7 Tips for Coping With Post-COVID Symptoms From Someone With Chronic Illness
My name is Julie Farkas. I’m the admin for the multiple autoimmune syndrome group at the Autoimmune Registry, and I want to give you some hard-earned advice on how to manage your post-COVID world. I’ve had multiple sclerosis since the 1980s, but wasn’t diagnosed until 2001. Because medical research is light years ahead of the research in the 1980s, I don’t think it will take that long to unravel the mysteries of post-COVID disorders. But until then, you may find it difficult to manage all the physical, mental and social problems you will encounter. So here are my observations and advice for you as you travel on the long road back to wellness.
1. Living without a diagnosis while you are obviously ill is hell.
If you begin to feel de-valued as a family member, an employee, a friend and as a patient, it’s because you are being de-valued. Many people shun sick people, and people who pretend to be sick are shunned even more. If you begin to feel this way, get to a counselor as quick as you can. A constant state of feeling “less” is not mentally healthy. A good counselor can help you with this.
2. If a medical professional tells you your symptoms are, “all in your head,” move on.
This is not the doctor for you. One exception: the doctors who told me it was all in my head were right, sort of. I had multiple sclerosis. But with that exception in mind, move on to someone who takes your health problems seriously.
3. Your symptoms are not your new normal. Uncertainty is.
Every day you may experience different symptoms, different levels of energy or new symptoms. This uncertainty creates physical and mental havoc in a person’s life. If you are having difficulty with this, get a therapist. Venting to a stranger is a better strategy than venting to your family and friends. And finding ways to cope with uncertainty is a life skill that will help you for the rest of your life.
4. Coping with compassion fatigue.
Eventually, those nearest and dearest to you will enter a state of compassion fatigue. This is especially true if you are sick, but without a diagnosis. The only antidote for this is to find a way to support your friends and family while you yourself are at a low in your life (see point #3). If you are in a relationship, if you have children, if you are a sibling or an adult child, find a way to interact with them in a positive way. Make sure all of your communications are not about your illness. Call a friend or family member when you have good non-medical news about you or even someone else. Call or email your friends and family and ask how they are doing. Let you know you care about them. Find a way to keep connected. I know it’s hard, but this is another life skill and will help you for the rest of your life.
5. Document everything that is quantifiable.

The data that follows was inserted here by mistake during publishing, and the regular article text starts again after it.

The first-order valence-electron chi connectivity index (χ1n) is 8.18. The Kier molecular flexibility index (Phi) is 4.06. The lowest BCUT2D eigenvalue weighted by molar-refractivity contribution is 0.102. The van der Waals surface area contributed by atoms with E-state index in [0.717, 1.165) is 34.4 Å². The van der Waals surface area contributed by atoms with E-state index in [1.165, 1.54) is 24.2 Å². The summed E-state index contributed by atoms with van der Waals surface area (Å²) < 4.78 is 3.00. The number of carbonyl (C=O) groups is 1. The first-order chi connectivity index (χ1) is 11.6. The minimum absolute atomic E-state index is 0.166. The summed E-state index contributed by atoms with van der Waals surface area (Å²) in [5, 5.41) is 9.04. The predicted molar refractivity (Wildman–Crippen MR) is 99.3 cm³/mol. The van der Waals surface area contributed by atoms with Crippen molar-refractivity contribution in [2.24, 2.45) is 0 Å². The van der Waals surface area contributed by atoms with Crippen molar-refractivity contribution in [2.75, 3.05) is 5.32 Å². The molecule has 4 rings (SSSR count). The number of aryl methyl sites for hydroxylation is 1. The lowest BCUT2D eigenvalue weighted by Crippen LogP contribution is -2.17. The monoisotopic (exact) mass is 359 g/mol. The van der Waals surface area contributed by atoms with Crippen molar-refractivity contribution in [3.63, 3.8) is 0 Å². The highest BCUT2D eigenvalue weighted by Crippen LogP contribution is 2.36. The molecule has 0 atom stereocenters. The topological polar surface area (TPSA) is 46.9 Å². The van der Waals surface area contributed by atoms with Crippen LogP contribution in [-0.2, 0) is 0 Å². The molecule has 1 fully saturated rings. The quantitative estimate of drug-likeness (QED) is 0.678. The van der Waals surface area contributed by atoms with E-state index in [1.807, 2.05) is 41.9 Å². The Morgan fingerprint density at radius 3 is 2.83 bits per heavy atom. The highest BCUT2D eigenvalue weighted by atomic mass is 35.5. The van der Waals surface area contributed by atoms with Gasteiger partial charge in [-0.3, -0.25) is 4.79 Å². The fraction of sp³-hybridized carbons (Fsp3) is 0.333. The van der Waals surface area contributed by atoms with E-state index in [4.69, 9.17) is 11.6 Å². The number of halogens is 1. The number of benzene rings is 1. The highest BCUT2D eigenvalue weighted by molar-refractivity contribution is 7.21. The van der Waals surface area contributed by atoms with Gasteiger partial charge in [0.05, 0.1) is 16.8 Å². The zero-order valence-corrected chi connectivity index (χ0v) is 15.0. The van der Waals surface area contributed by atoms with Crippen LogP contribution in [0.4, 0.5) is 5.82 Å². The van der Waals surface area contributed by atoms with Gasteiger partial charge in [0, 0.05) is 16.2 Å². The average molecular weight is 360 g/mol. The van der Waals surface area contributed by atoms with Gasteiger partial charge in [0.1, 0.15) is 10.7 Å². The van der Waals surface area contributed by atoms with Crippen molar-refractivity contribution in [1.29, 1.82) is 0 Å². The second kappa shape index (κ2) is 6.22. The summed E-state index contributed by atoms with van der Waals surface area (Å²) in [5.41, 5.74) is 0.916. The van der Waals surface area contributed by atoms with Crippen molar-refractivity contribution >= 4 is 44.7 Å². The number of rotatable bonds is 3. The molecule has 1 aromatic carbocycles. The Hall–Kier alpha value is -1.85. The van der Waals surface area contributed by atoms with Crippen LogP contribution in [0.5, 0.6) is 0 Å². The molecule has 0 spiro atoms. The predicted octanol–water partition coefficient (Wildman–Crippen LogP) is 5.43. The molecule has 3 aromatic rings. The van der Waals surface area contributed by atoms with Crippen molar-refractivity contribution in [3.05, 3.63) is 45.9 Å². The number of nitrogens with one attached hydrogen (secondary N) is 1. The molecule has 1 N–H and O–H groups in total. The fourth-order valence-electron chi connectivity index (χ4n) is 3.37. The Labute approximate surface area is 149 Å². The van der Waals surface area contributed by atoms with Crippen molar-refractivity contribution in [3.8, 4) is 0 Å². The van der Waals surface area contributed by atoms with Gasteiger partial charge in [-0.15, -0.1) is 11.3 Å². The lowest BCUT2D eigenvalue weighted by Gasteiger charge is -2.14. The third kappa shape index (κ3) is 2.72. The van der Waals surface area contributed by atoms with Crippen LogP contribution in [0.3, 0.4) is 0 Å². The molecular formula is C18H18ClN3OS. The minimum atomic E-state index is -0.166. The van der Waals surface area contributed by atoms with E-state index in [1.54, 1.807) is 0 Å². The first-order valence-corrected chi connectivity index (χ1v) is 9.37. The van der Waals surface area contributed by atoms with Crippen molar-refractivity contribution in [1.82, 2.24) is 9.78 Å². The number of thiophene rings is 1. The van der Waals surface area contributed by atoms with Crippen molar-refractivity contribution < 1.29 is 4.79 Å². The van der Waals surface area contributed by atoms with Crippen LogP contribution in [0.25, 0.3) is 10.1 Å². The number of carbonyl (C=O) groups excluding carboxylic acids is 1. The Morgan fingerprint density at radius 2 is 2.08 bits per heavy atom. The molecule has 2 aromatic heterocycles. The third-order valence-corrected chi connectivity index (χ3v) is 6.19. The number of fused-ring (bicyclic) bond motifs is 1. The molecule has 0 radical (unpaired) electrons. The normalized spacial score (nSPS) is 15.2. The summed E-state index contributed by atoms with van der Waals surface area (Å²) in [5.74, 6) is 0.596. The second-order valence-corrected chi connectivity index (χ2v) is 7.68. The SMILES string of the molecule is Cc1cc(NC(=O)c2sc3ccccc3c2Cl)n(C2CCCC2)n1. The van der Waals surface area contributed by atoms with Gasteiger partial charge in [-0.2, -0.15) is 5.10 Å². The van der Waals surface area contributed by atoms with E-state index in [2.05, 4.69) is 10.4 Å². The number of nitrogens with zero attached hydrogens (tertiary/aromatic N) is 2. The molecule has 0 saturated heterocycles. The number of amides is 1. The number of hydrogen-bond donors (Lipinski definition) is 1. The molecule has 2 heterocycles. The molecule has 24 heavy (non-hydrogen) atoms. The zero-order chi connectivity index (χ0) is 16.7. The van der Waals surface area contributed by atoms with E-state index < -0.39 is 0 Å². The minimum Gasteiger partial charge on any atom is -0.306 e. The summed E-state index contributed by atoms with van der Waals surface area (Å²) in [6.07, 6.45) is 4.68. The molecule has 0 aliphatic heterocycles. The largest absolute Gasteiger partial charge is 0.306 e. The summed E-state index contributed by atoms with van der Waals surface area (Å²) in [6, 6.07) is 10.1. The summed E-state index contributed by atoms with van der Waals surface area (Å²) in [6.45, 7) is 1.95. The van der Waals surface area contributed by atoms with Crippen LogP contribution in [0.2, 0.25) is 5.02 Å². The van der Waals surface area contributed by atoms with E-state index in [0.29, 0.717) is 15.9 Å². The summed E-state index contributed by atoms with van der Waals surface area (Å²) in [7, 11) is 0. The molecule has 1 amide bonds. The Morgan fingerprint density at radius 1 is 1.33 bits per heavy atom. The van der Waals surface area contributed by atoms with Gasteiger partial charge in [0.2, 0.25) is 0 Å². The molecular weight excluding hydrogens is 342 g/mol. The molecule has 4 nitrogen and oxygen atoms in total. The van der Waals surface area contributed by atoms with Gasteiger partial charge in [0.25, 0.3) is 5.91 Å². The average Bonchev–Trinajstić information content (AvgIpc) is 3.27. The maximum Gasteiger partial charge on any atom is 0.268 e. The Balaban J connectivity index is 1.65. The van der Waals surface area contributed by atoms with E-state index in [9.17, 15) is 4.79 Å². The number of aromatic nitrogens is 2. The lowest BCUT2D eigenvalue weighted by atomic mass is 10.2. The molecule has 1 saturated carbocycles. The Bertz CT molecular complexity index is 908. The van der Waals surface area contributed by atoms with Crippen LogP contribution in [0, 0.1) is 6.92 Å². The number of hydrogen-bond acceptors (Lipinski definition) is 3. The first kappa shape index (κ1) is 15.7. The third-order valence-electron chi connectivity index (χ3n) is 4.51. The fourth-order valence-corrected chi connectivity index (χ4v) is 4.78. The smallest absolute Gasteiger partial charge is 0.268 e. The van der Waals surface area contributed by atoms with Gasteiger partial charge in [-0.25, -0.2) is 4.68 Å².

Get a blood pressure monitor. Take your blood pressure twice a day at the same time, and any time you are feeling especially bad. See if there is a pattern, or if the pattern fluctuates widely. Get a pulse oximeter and do the same. Get urine test strips and test your urine every day. The point is your doctor wants and needs measurable, quantifiable data that will lead to a diagnosis either now, or when more data is available on post-COVID issues.
6. Take photographs.
Unusual swellings, flushing, rashes, etc. Not one-off events, but multiple events that are somewhat alike. These too will help a doctor see a pattern of abnormalities.
7. Find out the health history of every first-degree relative you have, and make sure you ask them about autoimmune disorders.
Multiple autoimmune disorders in your family tree put you at an increased risk of an autoimmune disorder. Doctors are quick to ask about cancer, but not autoimmune disorders. And COVID-19 is an unusual virus in that the symptoms of the sickest patients are similar to mast cell activation syndrome. Post-COVID symptoms also look like autoimmune disorders. Are we watching autoimmune disorders develop in real time? Who knows?
But one of the first symptoms of an autoimmune disorder is, yep, you got it, fatigue. Sound familiar? And what does a doctor do when you show up for an appointment and say, “I’m tired.” Nothing. But if you have quantified, measurable data that you have tracked over time, and if you have a family tree littered with autoimmune disorders, you get put at the head of the line for tests and maybe a little compassion for your symptoms, even if you don’t have a diagnosis.
When my first multiple sclerosis symptoms appeared, I went to a neurologist. After many tests, most that are no longer in use, the neurologist had no diagnosis for me. And then he told me, “You will either get better, get worse, or stay the same.” I thought that was one of the cruelest things a doctor had ever said to me. But it turned out his prognosis was the most honest statement about my condition. On some days I am better, others worse, or sometimes the same as the day before.
I hope the rapid pace of research that is now in progress creates better diagnostic tools and treatments for everyone who has either a post-COVID disorder or an autoimmune condition. In fact, I hope we all get well again.
Getty image by digitalskillet